The big firms are getting aggressive, the small firms are consolidating. Where does that leave the mid-market?
It was all going so well for Trowers & Hamlins back in 2005-06. The firm posted one of the highest revenue increases in that year’s The Lawyer UK 100, with the figure jumping 28 per cent to £56.4m, while average profit per equity partner rocketed by 70 per cent from £278,000 to £472,000.
With the bulk of this performance coming from Trowers’ hefty weighting to real estate and the Middle Eastern markets, however, the successes were not to be sustained. The firm continued to grow, albeit at a slower rate, until 2007-08, but from then on revenues stagnated before going into reverse in the 2010-11 financial year.
Trowers’ LLP accounts for 2010-11 state that turnover fell in that year “due to the difficult prevailing economic and political conditions in the UK and overseas”, but that only tells half the story.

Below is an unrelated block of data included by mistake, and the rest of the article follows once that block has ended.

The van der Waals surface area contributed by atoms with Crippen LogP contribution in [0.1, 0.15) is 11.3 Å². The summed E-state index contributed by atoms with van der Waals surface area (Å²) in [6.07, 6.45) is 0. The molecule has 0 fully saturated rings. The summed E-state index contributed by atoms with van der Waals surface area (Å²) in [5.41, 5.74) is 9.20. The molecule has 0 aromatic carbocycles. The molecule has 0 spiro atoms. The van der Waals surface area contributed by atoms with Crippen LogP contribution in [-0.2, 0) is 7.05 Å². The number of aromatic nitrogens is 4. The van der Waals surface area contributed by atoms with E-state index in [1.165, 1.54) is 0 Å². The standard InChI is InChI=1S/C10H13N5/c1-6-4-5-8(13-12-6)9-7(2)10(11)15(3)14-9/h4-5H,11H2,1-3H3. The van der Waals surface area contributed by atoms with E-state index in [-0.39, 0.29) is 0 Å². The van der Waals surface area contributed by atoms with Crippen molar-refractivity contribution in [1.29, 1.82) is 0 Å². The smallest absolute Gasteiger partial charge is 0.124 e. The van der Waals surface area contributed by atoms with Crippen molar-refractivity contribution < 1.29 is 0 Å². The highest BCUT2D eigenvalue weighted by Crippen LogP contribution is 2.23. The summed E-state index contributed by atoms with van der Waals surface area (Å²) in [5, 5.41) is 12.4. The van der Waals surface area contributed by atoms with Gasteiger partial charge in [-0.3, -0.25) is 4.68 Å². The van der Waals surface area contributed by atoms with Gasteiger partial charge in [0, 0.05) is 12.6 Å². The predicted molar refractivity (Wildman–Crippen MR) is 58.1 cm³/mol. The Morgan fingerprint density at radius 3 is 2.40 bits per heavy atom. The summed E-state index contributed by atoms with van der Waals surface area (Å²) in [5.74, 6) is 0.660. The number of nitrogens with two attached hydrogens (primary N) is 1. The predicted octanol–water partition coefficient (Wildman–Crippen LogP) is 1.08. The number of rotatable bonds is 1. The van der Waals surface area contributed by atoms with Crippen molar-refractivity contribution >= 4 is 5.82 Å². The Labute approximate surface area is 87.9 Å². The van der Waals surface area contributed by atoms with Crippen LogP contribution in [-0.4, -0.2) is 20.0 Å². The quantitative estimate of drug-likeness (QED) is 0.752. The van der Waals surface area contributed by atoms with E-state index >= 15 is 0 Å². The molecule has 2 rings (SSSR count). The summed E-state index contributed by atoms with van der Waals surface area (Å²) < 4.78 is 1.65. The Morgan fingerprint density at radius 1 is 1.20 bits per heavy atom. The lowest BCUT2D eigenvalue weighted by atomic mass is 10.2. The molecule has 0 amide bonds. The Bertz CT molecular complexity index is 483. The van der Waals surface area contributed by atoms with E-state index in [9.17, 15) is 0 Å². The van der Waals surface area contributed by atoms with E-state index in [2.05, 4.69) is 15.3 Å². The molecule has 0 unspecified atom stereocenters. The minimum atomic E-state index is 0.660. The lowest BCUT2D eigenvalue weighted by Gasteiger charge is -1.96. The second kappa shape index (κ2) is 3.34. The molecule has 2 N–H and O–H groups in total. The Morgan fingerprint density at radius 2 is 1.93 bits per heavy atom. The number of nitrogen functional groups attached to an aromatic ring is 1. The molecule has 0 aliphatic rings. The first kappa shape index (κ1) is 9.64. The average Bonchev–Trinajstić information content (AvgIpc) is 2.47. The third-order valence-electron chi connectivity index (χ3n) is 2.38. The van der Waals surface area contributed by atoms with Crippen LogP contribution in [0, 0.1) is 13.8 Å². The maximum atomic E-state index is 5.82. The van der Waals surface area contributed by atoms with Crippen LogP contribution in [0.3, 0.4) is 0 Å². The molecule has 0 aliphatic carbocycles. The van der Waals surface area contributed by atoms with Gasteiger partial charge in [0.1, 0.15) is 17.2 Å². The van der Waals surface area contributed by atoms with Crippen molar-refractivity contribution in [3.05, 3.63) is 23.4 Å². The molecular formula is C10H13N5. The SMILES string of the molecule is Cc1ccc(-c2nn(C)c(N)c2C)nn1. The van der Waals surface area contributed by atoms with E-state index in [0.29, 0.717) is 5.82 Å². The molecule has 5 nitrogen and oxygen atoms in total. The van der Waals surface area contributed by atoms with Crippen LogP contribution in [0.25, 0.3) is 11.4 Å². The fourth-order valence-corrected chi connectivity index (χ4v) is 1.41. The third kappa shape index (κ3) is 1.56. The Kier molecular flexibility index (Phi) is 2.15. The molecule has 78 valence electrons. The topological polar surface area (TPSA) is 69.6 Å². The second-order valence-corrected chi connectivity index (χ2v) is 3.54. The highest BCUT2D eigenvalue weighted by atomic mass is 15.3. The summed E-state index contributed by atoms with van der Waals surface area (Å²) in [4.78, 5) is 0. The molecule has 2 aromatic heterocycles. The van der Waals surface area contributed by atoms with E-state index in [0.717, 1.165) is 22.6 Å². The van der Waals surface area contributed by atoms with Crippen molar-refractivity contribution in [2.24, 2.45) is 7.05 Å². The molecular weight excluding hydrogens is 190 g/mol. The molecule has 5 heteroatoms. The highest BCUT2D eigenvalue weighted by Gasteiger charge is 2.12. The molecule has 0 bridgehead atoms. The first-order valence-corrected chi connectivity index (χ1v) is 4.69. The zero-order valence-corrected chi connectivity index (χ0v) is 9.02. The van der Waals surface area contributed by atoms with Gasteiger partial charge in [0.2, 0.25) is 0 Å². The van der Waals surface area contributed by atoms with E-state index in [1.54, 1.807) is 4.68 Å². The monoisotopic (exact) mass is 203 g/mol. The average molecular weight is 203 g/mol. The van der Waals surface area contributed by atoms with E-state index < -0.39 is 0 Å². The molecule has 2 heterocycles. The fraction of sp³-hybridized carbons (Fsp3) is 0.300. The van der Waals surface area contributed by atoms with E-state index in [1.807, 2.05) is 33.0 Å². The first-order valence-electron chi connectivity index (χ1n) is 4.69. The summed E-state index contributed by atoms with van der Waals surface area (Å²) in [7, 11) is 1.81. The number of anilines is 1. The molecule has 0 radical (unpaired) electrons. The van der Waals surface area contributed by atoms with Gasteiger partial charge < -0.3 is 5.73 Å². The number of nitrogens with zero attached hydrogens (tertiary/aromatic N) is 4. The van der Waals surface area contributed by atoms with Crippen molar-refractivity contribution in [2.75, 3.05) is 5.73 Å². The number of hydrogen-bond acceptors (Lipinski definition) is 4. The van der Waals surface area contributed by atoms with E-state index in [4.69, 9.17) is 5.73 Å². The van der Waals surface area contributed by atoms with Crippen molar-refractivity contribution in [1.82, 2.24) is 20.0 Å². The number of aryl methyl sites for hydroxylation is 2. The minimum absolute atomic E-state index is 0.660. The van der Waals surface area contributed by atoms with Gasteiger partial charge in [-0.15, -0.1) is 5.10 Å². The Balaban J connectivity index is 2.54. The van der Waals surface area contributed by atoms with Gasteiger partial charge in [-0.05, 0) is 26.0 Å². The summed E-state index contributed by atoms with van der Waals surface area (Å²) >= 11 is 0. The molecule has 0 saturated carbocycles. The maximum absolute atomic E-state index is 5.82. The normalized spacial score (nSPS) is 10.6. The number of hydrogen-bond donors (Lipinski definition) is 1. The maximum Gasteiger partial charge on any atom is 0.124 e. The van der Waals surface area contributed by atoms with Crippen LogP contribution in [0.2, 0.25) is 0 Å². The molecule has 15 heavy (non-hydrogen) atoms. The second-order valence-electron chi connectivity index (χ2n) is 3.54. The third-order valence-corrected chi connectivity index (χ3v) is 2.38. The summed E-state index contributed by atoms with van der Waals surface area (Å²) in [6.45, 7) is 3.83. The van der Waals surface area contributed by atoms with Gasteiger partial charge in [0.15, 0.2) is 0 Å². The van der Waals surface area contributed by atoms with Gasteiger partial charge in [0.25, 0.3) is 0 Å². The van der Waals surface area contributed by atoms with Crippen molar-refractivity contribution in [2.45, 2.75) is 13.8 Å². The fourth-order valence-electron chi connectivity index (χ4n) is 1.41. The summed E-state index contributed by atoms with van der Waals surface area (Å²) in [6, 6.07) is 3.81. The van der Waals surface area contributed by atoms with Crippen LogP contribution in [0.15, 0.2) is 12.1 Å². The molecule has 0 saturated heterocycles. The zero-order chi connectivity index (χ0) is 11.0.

The firm was hit particularly hard by political conditions overseas because, with non-UK offices located only in the UAE, Bahrain, Oman, Egypt and Saudi, it had no international hedge against the Arab Spring. Closer to home, its mainstay public sector practice had the rug pulled from under it when the Coalition Government decided to start slashing budgets.
Recent moves have seen Trowers pull out of Saudi (although this decision was less a strategic statement and more the result of the firm losing its last Riyadh associate to its local ally) and launch a public sector-focused office in the crowded Birmingham market.
The firm has no plans for any major strategic changes, though.
“Following the successful completion of a number of joint UK and international deals over the past year we anticipate our corporate and real estate practices both in the UK and overseas to deliver the most growth,” states senior partner Jonathan Adlington. “We’re a City, national and international law firm and we’ll remain as such. We have no present aspirations to become a multidisciplinary partnership, take in private equity or merge.”
Dundas & Wilson: Same strategy, different outcomes